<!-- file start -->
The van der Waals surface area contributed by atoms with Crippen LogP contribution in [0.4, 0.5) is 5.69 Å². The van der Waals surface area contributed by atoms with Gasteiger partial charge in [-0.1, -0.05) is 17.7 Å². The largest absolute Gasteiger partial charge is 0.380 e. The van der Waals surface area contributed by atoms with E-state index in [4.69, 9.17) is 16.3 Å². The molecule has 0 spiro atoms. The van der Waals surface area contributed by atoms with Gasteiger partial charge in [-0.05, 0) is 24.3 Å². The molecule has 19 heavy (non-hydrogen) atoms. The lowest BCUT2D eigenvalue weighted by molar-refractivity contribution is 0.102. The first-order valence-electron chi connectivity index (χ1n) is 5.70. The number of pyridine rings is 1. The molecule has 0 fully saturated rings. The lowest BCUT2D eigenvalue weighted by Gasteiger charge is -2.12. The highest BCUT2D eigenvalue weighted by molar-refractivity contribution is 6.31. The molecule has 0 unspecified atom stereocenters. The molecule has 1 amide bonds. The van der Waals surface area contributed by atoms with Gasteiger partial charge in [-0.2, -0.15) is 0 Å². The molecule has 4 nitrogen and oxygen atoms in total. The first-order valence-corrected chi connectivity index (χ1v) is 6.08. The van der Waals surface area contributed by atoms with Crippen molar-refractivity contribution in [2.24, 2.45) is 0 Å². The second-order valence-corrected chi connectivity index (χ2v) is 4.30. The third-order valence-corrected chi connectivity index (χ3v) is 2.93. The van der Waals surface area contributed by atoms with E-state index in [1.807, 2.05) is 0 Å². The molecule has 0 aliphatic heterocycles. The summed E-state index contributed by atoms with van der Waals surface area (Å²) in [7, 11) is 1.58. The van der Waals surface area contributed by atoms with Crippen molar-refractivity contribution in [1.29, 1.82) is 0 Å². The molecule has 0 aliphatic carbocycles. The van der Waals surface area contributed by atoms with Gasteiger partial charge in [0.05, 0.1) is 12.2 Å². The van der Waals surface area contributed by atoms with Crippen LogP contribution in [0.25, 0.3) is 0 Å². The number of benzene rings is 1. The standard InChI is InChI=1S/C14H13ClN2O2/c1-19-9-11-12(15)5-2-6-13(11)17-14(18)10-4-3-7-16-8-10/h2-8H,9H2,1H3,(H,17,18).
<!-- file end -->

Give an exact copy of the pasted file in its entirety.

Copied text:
The van der Waals surface area contributed by atoms with Crippen LogP contribution in [0.4, 0.5) is 5.69 Å². The van der Waals surface area contributed by atoms with Gasteiger partial charge in [-0.1, -0.05) is 17.7 Å². The largest absolute Gasteiger partial charge is 0.380 e. The van der Waals surface area contributed by atoms with E-state index in [4.69, 9.17) is 16.3 Å². The molecule has 0 spiro atoms. The van der Waals surface area contributed by atoms with Gasteiger partial charge in [-0.05, 0) is 24.3 Å². The molecule has 19 heavy (non-hydrogen) atoms. The lowest BCUT2D eigenvalue weighted by molar-refractivity contribution is 0.102. The first-order valence-electron chi connectivity index (χ1n) is 5.70. The number of pyridine rings is 1. The molecule has 0 fully saturated rings. The lowest BCUT2D eigenvalue weighted by Gasteiger charge is -2.12. The highest BCUT2D eigenvalue weighted by molar-refractivity contribution is 6.31. The molecule has 0 unspecified atom stereocenters. The molecule has 1 amide bonds. The van der Waals surface area contributed by atoms with Gasteiger partial charge in [-0.2, -0.15) is 0 Å². The molecule has 4 nitrogen and oxygen atoms in total. The first-order valence-corrected chi connectivity index (χ1v) is 6.08. The van der Waals surface area contributed by atoms with Crippen molar-refractivity contribution in [2.24, 2.45) is 0 Å². The second-order valence-corrected chi connectivity index (χ2v) is 4.30. The third-order valence-corrected chi connectivity index (χ3v) is 2.93. The van der Waals surface area contributed by atoms with E-state index in [1.807, 2.05) is 0 Å². The molecule has 0 aliphatic heterocycles. The summed E-state index contributed by atoms with van der Waals surface area (Å²) in [7, 11) is 1.58. The van der Waals surface area contributed by atoms with Crippen molar-refractivity contribution in [1.29, 1.82) is 0 Å². The molecule has 0 aliphatic carbocycles. The van der Waals surface area contributed by atoms with Gasteiger partial charge in [0.05, 0.1) is 12.2 Å². The van der Waals surface area contributed by atoms with Crippen LogP contribution in [0.25, 0.3) is 0 Å². The number of benzene rings is 1. The standard InChI is InChI=1S/C14H13ClN2O2/c1-19-9-11-12(15)5-2-6-13(11)17-14(18)10-4-3-7-16-8-10/h2-8H,9H2,1H3,(H,17,18).